Russian prosecutors have been searching the world for two oil tycoons who got on President Vladimir Putin's bad side. Maybe they should have...

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WASHINGTON — Russian prosecutors have been searching the world for two oil tycoons who got on President Vladimir Putin’s bad side. Maybe they should have asked President Bush.

There in the audience joining Bush at the National Prayer Breakfast in Washington on Thursday were two partners of Mikhail Khodorkovsky, the billionaire imprisoned after defying the Kremlin. Mikhail Brudno and Vladimir Dubov were allowed into the United States — and the president’s company — despite Interpol notices filed at the request of the Russians.

The fugitive moguls’ breakfast with the U.S. president attracted the notice of the Russian press, which interpreted it as a slap against Putin on the day after Bush delivered a State of the Union address that renewed his vow to stand up for freedom around the world. In fact, Brudno and Dubov were only two of thousands of guests who packed the Washington Hilton Hotel ballroom at the invitation of the event’s independent organizers, and Bush may not have known they were there.

But some U.S. officials do not mind if the episode is seen as a signal to Moscow before a Bush-Putin summit in Europe this month where the issue of Russia’s retreat from democracy will be on the table. “It’s a little message,” said one administration official who spoke on the condition of anonymity because of diplomatic sensitivities.

The Khodorkovsky case is viewed in both Washington and Moscow as a Kremlin political attack on a rival. As Russia’s richest man and head of its biggest oil company, Khodorkovsky had angered the Kremlin by financing opposition parties and advancing policy ideas. He was arrested in October 2003 and remains on trial on charges of fraud and tax evasion, while his Yukos Oil Co. was dismantled in December, with its most valuable assets effectively renationalized.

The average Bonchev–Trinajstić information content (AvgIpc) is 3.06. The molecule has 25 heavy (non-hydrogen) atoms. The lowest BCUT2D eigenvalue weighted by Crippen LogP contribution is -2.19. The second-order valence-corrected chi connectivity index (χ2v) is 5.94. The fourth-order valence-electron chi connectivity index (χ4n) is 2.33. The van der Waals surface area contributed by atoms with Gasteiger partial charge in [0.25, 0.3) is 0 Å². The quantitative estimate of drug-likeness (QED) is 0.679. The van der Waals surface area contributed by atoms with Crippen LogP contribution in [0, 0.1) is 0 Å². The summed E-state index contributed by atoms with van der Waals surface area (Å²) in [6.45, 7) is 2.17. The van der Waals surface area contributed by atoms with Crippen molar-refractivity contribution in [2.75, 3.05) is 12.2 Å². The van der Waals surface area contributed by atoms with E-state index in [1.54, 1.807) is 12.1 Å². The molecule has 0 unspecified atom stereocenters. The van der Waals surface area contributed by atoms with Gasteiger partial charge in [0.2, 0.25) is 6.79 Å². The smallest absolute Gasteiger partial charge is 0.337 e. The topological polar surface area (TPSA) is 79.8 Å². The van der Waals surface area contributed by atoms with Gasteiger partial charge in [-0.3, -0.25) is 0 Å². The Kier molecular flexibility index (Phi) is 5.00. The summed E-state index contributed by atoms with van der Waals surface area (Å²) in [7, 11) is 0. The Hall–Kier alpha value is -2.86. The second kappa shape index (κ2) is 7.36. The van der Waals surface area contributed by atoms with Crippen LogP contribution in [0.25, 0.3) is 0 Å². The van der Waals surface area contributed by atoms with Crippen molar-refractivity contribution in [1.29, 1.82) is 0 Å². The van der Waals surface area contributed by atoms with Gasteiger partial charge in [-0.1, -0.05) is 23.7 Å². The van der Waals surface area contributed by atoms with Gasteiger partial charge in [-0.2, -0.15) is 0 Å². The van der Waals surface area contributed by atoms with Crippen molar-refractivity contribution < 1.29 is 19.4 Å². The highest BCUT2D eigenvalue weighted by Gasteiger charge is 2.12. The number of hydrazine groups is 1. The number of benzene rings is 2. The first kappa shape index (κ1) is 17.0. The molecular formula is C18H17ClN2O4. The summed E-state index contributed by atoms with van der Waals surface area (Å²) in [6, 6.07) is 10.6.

The case has soured relations between Moscow and Washington. Putin delivered a testy lecture to Bush when he raised the issue of Russian democracy during a lunch in Santiago, Chile, in November, and the two then did not speak again until this week when they talked briefly by telephone about the Iraqi elections. Bush will meet with Putin in Bratislava, Slovakia, on Feb. 24, in what advisers see as the first test of the president’s inaugural vision of confronting “every ruler and every nation” about domestic repression.

Dubov, who will turn 47 on Monday, and Brudno, 45, were major shareholders in Yukos along with Khodorkovsky, each holding about 7 percent of the firm, making them billionaires as well. When prosecutors targeted Khodorkovsky, Dubov and Brudno fled to Israel, where they obtained dual citizenship.

Russian prosecutors asked Interpol, the Paris-based international police agency, to issue “red notices” for Dubov and Brudno, alerting member states that they are wanted on fraud charges. The Russians provided old photographs of the two tycoons that make them look more like wild-eyed, bearded terrorists, pictures now posted on Interpol’s Web site.

But U.S. officials said they saw no reason to honor the Interpol red notices and noted that the United States has no extradition treaty with Russia. Traveling on Israeli passports with long-term U.S. visas, Dubov and Brudno were not stopped when they landed. A spokeswoman for Customs and Border Protection said the agency “had no active records in our law-enforcement database on these individuals.”

Margery Kraus, president of Apco Worldwide, a public-relations firm that represents the Khodorkovsky team, said Khodorkovsky before his arrest had attended the National Prayer Breakfast, which often includes foreign dignitaries. Khodorkovsky was invited this year as well, so Brudno and Dubov attended in his place, she said.